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Title: Novel in-vivo magnetic resonance spectroscopy techniques for 3 T and 7 T
Author: Lemke, Clark
ISNI:       0000 0004 6346 7468
Awarding Body: University of Oxford
Current Institution: University of Oxford
Date of Award: 2015
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This thesis describes several novel in-vivo proton magnetic resonance spectroscopy (MRS) techniques used to study the human brain. By measuring brain metabolites non-invasively, MRS has provided seminal contributions to our fundamental understanding of the brain as well as a wide variety of clinical conditions. However, due to the relative insensitivity and low spectral resolution of MRS, many important brain metabolites cannot be accurately quantified under standard clinical conditions. One way of in- creasing both the sensitivity and spectral resolution of MRS is to increase the static magnetic field strength. Unfortunately, increasing the static magnetic field strength also creates new technical challenges that must be resolved before any gains associated with higher magnetic field strength can be achieved. Due to increased shimming requirements and hardware limitations, many MRS experiments at higher magnetic fields are performed on a single voxel in the brain - thereby limiting any possible insight that may be shed by concurrent measurements in other regions of the brain. This thesis presents a pragmatic acquisition scheme for concurrent acquisition of high quality spectra from multiple brain regions at ultra-high field (7 Tesla). This is accomplished by dynamically updating the first order shims and flip angles and acquiring spectra in an alternating fashion. The dynamic acquisition protocol produced spectra similar to static single voxel measurements demonstrating that high spectral quality from two voxels can be acquired concurrently without specialized hardware. This dynamic acquisition scheme was then used to investigate the time-course of metabolites in both motor cortices (M1) following application of a non-invasive brain stimulation technique called transcranial direct current stimulation (tDCS). When applied over the motor cortex, tDCS has been shown to increase or decrease neuronal excitability depending on current direction. However, the pathways by which specific neuro-chemicals might mediate the tDCS-induced changes are not fully under- stood. Concurrent measurement of the tDCS time-courses revealed that anodal stimulation reduced GABA in both the anode-targeted and non-stimulated M1s. Cathodal stimulation decreased GABA and glutamate in the non-stimulated M1, with no changes in the cathode-targeted M1. Bilateral stimulation reduced glutamate in both M1 and no change in GABA. Another problem associated with in-vivo MRS is that most metabolite peaks are overlapped by broad, unwanted macromolecule and lipid signals. At higher magnetic field strengths this can introduce significant bias in metabolite measurements. One way of avoiding this potential source of quantification error is to delay signal acquisition until the broad, unwanted signals have relaxed leaving only the metabolite signals present. The main problem with waiting for these broad macromolecule signals to relax is that scalar coupled metabolites will now evolve under J-coupling - rendering them very difficult to quantify. The final project involved development of a new pulse sequence designed to suppress J-modulation. Results show that J-modulation was sufficiently suppressed at 3 T long enough for nearly all the macromolecule signal to relax (up to TE = 150 ms). This technique can also be used for straight forward T2 measurements of coupled metabolites.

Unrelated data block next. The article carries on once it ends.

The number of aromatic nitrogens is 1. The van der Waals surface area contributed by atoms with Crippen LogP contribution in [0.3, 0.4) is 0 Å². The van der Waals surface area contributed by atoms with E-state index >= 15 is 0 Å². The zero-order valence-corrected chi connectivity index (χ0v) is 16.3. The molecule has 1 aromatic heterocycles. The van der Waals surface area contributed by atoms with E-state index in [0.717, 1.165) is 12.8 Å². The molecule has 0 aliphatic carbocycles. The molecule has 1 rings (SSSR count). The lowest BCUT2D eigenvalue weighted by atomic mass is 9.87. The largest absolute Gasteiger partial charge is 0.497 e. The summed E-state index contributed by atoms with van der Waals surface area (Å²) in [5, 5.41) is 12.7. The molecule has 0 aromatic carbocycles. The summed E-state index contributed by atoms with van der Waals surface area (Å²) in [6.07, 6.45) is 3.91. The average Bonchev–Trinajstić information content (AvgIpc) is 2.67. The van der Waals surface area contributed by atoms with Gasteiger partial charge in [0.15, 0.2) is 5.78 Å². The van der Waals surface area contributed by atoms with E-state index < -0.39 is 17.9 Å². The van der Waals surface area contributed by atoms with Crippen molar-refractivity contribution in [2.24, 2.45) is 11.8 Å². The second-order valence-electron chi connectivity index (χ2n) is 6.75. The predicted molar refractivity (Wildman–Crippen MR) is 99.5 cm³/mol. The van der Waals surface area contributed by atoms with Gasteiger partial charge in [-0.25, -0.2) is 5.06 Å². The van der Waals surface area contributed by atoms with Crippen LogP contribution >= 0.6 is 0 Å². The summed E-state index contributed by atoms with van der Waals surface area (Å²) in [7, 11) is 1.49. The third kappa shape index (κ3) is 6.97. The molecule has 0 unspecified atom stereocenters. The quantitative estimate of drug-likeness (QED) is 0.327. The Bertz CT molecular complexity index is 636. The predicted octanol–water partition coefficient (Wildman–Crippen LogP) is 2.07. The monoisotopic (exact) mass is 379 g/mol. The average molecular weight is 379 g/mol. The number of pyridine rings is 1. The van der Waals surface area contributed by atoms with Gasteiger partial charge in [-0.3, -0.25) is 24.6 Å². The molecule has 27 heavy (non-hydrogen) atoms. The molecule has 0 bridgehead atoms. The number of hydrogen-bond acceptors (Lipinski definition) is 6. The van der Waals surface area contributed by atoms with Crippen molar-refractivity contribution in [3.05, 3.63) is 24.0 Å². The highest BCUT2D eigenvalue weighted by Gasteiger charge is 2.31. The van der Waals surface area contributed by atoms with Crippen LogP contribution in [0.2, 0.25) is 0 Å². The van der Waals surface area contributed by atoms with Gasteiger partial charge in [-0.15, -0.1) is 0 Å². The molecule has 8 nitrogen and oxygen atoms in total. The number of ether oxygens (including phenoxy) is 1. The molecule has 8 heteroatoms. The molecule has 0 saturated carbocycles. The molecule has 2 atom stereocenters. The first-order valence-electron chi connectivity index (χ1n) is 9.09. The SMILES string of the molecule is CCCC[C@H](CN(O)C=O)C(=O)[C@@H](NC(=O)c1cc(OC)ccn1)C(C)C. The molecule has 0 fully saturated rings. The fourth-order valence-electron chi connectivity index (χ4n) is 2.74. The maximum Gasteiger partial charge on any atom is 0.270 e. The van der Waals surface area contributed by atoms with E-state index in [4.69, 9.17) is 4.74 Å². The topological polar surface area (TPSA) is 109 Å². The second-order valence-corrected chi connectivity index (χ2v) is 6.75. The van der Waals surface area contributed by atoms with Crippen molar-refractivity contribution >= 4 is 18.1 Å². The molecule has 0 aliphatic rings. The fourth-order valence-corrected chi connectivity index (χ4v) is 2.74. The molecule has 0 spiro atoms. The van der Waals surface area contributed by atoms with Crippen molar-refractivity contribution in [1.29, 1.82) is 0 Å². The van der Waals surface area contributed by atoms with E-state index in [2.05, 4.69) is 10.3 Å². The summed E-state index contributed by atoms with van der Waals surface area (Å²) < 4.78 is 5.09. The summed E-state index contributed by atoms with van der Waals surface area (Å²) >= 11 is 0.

Supervisor: Jezzard, Peter ; Emir, Uzay Sponsor: Not available
Qualification Name: Thesis (Ph.D.) Qualification Level: Doctoral
EThOS ID:  DOI: Not available